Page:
This whole “Posada” incident never should have happened. His manager, his GM, both had ample opportunities to stop this from being news, to stop the other players in the clubhouse from having to field “What about Jorge?” questions AFTER getting swept this weekend. Not to mention this is NOT dying anytime soon, not in NY.
The only thing I can think of is they both wanted this to get here. Everyone in the mix has to shoulder blame. Jorge for asking out of the lineup, which, short of injury, you just don’t do, his manager for leaving him hanging, and the GM for tossing him completely under the bus. I think they both hoped he’d bow out, retire, move on or something. Something OTHER than what actually happened. Now it’s sitting there, and the players in the clubhouse are going to have to deal with this question for awhile.
There have been instances in both cities where this stuff has broiled over and surfaced, but there have been far far more that haven’t when Torre and Tito were managing against each other. I can remember many times Terry taking the obvious bullet for a player everyone knew was or should have been outed, but he understood that in this market a players actions, no matter how selfish they appear, affect everyone in the clubhouse.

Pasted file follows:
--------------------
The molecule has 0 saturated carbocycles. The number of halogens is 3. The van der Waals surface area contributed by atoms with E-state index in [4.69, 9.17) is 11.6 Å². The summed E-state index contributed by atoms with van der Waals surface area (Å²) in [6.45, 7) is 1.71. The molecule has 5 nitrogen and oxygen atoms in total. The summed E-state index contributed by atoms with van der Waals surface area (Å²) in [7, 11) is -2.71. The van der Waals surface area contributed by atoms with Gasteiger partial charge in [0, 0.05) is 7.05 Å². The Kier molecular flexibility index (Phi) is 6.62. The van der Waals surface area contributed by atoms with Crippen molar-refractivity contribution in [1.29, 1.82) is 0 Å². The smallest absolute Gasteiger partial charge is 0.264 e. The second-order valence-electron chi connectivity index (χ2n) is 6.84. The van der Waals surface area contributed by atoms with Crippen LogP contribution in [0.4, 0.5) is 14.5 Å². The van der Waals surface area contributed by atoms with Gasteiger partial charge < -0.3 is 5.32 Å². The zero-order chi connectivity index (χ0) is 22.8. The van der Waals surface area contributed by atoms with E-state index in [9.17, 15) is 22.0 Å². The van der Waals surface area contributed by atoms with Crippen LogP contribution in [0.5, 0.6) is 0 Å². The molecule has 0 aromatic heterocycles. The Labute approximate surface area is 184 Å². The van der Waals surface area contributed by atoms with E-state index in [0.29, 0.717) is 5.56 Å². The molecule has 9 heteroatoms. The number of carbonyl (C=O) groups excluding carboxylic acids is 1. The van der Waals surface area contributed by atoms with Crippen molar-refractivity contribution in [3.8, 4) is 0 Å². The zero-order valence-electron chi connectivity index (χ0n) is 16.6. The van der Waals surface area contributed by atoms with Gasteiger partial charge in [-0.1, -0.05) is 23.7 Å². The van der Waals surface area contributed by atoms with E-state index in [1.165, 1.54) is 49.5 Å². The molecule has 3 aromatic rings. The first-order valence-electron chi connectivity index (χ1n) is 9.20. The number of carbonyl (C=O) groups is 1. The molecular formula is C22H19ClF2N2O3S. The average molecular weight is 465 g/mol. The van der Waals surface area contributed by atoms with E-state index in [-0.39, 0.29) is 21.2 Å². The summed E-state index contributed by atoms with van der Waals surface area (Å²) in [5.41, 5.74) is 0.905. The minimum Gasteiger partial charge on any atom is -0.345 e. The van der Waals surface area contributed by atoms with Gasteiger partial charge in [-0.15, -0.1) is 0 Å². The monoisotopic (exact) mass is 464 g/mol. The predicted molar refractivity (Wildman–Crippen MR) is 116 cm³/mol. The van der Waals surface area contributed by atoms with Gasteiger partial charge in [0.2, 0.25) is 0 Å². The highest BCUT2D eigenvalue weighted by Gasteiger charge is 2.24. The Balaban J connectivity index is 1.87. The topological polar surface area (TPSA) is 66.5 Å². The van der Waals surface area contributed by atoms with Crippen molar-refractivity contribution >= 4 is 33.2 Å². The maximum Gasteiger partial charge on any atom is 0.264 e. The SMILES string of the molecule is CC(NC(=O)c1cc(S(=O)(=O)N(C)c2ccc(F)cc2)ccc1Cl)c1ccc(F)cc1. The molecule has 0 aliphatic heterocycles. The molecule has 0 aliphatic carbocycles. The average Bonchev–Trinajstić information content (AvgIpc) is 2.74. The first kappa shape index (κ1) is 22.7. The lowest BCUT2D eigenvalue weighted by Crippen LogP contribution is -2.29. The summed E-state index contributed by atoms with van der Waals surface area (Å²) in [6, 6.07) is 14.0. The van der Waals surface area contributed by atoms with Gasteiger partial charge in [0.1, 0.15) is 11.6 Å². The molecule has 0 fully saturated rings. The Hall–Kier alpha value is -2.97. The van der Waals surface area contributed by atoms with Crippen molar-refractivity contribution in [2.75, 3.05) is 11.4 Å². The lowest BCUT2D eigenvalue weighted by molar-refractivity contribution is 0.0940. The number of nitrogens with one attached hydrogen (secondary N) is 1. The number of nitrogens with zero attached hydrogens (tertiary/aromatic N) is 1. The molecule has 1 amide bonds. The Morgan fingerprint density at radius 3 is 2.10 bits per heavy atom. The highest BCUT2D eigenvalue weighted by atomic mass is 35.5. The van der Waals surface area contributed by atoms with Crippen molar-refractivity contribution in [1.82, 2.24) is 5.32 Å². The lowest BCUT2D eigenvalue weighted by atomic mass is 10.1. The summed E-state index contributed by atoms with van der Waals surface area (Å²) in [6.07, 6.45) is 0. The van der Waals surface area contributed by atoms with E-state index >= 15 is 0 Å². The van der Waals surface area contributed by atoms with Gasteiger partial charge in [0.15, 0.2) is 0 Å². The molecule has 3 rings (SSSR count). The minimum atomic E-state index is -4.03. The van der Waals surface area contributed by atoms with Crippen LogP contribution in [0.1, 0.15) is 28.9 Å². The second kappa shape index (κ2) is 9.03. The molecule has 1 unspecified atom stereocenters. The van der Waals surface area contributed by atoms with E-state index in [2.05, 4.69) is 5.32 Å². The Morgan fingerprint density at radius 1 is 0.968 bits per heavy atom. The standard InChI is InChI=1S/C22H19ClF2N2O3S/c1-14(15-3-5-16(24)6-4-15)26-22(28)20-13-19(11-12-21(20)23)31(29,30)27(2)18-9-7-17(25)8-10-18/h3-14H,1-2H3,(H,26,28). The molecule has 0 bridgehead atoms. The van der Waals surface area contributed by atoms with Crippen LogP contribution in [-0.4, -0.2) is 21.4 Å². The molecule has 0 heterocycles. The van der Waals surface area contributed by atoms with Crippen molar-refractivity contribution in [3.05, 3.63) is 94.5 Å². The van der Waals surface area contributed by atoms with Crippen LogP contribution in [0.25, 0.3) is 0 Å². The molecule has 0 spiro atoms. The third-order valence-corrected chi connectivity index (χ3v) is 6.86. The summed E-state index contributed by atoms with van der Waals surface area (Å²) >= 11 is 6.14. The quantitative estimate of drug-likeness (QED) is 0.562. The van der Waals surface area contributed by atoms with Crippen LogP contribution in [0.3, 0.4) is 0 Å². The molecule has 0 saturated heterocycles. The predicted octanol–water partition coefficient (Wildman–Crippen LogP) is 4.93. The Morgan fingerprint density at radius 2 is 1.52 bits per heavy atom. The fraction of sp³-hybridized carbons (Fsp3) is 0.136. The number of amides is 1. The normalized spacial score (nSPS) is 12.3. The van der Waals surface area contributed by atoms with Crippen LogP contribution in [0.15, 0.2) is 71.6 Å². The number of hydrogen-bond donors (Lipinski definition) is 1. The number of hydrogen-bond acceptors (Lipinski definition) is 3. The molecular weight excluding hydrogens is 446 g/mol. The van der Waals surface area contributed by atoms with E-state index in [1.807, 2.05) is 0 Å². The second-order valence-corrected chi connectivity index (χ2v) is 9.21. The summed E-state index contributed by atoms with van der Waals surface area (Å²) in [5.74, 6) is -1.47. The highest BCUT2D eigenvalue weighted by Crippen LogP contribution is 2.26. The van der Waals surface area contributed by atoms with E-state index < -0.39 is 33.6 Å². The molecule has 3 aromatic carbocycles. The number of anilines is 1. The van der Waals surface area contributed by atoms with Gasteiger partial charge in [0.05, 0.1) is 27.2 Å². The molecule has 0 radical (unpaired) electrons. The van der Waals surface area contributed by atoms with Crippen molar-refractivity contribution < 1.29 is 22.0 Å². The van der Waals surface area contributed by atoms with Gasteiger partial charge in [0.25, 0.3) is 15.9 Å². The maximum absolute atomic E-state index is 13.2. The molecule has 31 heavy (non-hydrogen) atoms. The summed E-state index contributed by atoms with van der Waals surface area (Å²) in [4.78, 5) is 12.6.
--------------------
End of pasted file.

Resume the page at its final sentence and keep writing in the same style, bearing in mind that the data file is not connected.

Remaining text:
The games’ hard enough, having to grind through a 4 hour win or loss, and then answer questions about it, and then answer questions about stuff like this wear a team out. They test and push chemistry in bad ways, and it’s already hard enough to do what they do successfully, without adding another ‘problem’ to the mix.
What happens when the next player thinks about going to the manager with a problem? Does he have my back? Can I trust him? Those are two questions ANY manager that wants to win NEVER wants his players to consider when thinking about walking into his office.
Now you have a team struggling, answering all the dumb questions that come with the good ones, AND having to answer or fend off questions about a teammates character, loyalty, and commitment. That sucks.